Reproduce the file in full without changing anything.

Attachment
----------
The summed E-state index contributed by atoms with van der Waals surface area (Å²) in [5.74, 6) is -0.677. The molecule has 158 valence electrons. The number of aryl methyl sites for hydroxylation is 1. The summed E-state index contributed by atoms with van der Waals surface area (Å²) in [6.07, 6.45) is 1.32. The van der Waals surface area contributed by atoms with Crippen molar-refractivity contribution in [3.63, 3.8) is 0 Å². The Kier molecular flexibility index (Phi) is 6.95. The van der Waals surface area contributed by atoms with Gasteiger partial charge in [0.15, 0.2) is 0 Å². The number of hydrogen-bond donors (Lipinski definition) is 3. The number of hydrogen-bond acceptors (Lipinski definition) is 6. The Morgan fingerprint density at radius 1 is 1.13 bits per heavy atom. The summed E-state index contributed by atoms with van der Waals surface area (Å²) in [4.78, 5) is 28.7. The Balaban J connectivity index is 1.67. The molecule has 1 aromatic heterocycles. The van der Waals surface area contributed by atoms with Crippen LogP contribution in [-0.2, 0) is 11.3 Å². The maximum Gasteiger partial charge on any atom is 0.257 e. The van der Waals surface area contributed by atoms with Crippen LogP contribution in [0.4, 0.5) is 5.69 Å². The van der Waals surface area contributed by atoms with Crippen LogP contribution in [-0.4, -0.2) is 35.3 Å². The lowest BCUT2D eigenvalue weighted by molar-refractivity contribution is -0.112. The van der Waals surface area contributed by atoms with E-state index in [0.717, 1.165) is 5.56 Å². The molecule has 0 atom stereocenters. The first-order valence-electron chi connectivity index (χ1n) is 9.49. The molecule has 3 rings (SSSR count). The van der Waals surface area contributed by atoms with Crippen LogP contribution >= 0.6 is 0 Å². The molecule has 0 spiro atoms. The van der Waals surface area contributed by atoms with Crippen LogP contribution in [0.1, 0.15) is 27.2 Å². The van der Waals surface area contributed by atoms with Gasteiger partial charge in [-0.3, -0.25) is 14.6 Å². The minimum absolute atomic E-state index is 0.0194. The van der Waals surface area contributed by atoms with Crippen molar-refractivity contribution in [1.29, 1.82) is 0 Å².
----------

The summed E-state index contributed by atoms with van der Waals surface area (Å²) in [5.74, 6) is -0.677. The molecule has 158 valence electrons. The number of aryl methyl sites for hydroxylation is 1. The summed E-state index contributed by atoms with van der Waals surface area (Å²) in [6.07, 6.45) is 1.32. The van der Waals surface area contributed by atoms with Crippen molar-refractivity contribution in [3.63, 3.8) is 0 Å². The Kier molecular flexibility index (Phi) is 6.95. The van der Waals surface area contributed by atoms with Gasteiger partial charge in [0.15, 0.2) is 0 Å². The number of hydrogen-bond donors (Lipinski definition) is 3. The number of hydrogen-bond acceptors (Lipinski definition) is 6. The Morgan fingerprint density at radius 1 is 1.13 bits per heavy atom. The summed E-state index contributed by atoms with van der Waals surface area (Å²) in [4.78, 5) is 28.7. The Balaban J connectivity index is 1.67. The molecule has 1 aromatic heterocycles. The van der Waals surface area contributed by atoms with Crippen LogP contribution in [-0.2, 0) is 11.3 Å². The maximum Gasteiger partial charge on any atom is 0.257 e. The van der Waals surface area contributed by atoms with Crippen LogP contribution in [0.4, 0.5) is 5.69 Å². The van der Waals surface area contributed by atoms with Crippen LogP contribution in [-0.4, -0.2) is 35.3 Å². The lowest BCUT2D eigenvalue weighted by molar-refractivity contribution is -0.112. The van der Waals surface area contributed by atoms with E-state index in [0.717, 1.165) is 5.56 Å². The molecule has 0 atom stereocenters. The first-order valence-electron chi connectivity index (χ1n) is 9.49. The molecule has 3 rings (SSSR count). The van der Waals surface area contributed by atoms with Crippen LogP contribution >= 0.6 is 0 Å². The molecule has 0 spiro atoms. The van der Waals surface area contributed by atoms with Crippen LogP contribution in [0.1, 0.15) is 27.2 Å². The van der Waals surface area contributed by atoms with Gasteiger partial charge in [-0.3, -0.25) is 14.6 Å². The minimum absolute atomic E-state index is 0.0194. The van der Waals surface area contributed by atoms with Crippen molar-refractivity contribution in [1.29, 1.82) is 0 Å².